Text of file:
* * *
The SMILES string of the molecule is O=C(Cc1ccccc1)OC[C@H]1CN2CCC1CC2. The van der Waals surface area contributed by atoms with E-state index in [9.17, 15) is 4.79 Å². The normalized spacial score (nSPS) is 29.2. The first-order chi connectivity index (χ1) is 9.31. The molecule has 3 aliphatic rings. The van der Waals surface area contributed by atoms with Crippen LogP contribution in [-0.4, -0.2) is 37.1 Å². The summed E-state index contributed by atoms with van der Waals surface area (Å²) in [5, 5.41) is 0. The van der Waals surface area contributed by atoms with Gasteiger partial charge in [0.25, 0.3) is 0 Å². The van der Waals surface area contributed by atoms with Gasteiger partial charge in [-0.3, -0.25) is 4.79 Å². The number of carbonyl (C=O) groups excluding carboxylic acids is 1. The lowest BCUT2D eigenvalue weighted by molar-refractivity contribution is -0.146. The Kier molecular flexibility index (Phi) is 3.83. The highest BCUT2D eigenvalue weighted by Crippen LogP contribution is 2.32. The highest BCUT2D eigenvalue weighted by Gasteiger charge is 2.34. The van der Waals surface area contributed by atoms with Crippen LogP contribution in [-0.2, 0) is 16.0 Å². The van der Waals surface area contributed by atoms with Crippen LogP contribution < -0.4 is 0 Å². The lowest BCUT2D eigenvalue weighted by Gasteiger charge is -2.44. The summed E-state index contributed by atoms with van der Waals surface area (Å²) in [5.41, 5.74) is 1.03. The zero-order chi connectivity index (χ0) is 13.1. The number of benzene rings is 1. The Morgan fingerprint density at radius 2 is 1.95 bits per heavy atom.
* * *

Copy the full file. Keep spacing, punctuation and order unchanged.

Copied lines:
The SMILES string of the molecule is O=C(Cc1ccccc1)OC[C@H]1CN2CCC1CC2. The van der Waals surface area contributed by atoms with E-state index in [9.17, 15) is 4.79 Å². The normalized spacial score (nSPS) is 29.2. The first-order chi connectivity index (χ1) is 9.31. The molecule has 3 aliphatic rings. The van der Waals surface area contributed by atoms with Crippen LogP contribution in [-0.4, -0.2) is 37.1 Å². The summed E-state index contributed by atoms with van der Waals surface area (Å²) in [5, 5.41) is 0. The van der Waals surface area contributed by atoms with Gasteiger partial charge in [0.25, 0.3) is 0 Å². The van der Waals surface area contributed by atoms with Gasteiger partial charge in [-0.3, -0.25) is 4.79 Å². The number of carbonyl (C=O) groups excluding carboxylic acids is 1. The lowest BCUT2D eigenvalue weighted by molar-refractivity contribution is -0.146. The Kier molecular flexibility index (Phi) is 3.83. The highest BCUT2D eigenvalue weighted by Crippen LogP contribution is 2.32. The highest BCUT2D eigenvalue weighted by Gasteiger charge is 2.34. The van der Waals surface area contributed by atoms with Crippen LogP contribution in [-0.2, 0) is 16.0 Å². The van der Waals surface area contributed by atoms with Crippen LogP contribution < -0.4 is 0 Å². The lowest BCUT2D eigenvalue weighted by Gasteiger charge is -2.44. The summed E-state index contributed by atoms with van der Waals surface area (Å²) in [5.41, 5.74) is 1.03. The zero-order chi connectivity index (χ0) is 13.1. The number of benzene rings is 1. The Morgan fingerprint density at radius 2 is 1.95 bits per heavy atom.